5 Important Things Colorism Has Taught Me

Living a life as a dark skinned Black woman is the most unique experience one can have. It’s comprised of both hyper-visibility and invisibility that comes with so much discrimination, mistreatment, and abuse. This life is made of a myriad of experiences that forces you to smarten up and pay attention to the world around you, we’re forced to mature a little faster for the sake of defending and protecting our humanity and womanhood.

It’s important to sit back sometimes and reflect, to collect the lessons that we’ve learned from the past in order to apply it to our daily lives and pass on the wisdom. And that’s what I aim to do today and for the rest of my life because the only people who are here to help dark skinned Black women, are dark skinned Black women.

Representation Is Still Scarce

I’ve become hyper-aware of colorism now because the lack of dark skinned representation sticks out like a sore thumb, it’s unavoidable to notice. I see it in everything I lay eyes on, whether it be television, film, or advertisements. There’s a reason why a lot of the new “Black” actresses we see are always mixed and light skinned. It’s become a reflex now for Black people to accept light skinned Black women as representation for all Black women because apparently that’s better than nothing. But that’s not enough, to simply accept crumbs for the sake of having a seat at the table. There’s plenty of dark skinned girls like myself who have grown up, and are still growing up, without the representation they need in order to develop a healthy sense of self-love and confidence. Lack of dark skinned representation can be detrimental to Black girls’ confidence and self-image in such a Eurocentric society and we need to acknowledge that and combat it in any way we can, if not for ourselves then at least for the younger ones who deserve more.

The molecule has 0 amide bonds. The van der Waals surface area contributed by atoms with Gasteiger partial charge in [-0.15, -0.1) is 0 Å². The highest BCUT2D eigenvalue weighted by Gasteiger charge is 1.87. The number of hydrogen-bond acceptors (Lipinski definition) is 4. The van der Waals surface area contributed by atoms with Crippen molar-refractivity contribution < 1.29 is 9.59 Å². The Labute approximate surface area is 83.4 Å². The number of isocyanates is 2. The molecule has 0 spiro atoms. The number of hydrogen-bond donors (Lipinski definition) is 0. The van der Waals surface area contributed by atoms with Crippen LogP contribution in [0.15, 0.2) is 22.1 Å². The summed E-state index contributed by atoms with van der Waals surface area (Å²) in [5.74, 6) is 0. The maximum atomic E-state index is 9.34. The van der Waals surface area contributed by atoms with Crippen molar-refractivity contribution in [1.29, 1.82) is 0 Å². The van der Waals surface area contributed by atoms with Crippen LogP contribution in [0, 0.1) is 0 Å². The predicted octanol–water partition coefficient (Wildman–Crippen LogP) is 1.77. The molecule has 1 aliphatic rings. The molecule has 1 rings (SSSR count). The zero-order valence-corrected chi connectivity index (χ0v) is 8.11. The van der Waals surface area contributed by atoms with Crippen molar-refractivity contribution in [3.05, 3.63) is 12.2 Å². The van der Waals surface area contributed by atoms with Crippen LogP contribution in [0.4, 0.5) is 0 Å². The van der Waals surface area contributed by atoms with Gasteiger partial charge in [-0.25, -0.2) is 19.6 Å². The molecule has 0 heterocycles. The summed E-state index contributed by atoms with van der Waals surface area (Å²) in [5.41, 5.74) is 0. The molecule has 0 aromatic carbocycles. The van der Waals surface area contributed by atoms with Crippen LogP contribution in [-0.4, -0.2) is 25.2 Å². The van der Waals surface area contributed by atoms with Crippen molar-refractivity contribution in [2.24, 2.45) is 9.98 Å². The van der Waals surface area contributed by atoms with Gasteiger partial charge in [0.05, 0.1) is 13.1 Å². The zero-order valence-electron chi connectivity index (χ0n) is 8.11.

Put Yourself On A Pedestal

Nowadays I feed off of jealousy from others when it comes to my skin. Why? Because that hate is really a twisted form of passionate love, hidden under a blanket of negativity. It’s admiration in disguise. Quiet as kept, a lot of the colorism dark skinned Black women receive from others, especially lighter black women and nonblack women, is really just envy more often than not. Envy because dark skin is now receiving all the love and admiration that was only supposed to be meant for light skin. But because of this, I’ve really learned not to take what people say seriously and personally. Especially random people from social media that mean absolutely nothing to me. It’s important to not value the thoughts and opinions of those who are meaningless to you in a society where almost everyone hates you for no reason anyway. The only people whose opinions of me that I take seriously are those that I love and respect.

With that being said, we also need to understand that light skinned and nonblack women will probably always have some sort of superiority complex, and it’ll reveal itself tenfold in the presence of women like us because they’re really just intimidated. So what do we do? It’s only fair if we level out the playing field and get a superiority complex too. Because we deserve it. No one else will uplift us and put us above everyone else, so we may as well do it for ourselves and walk the Earth like we’re goddesses. Because we are.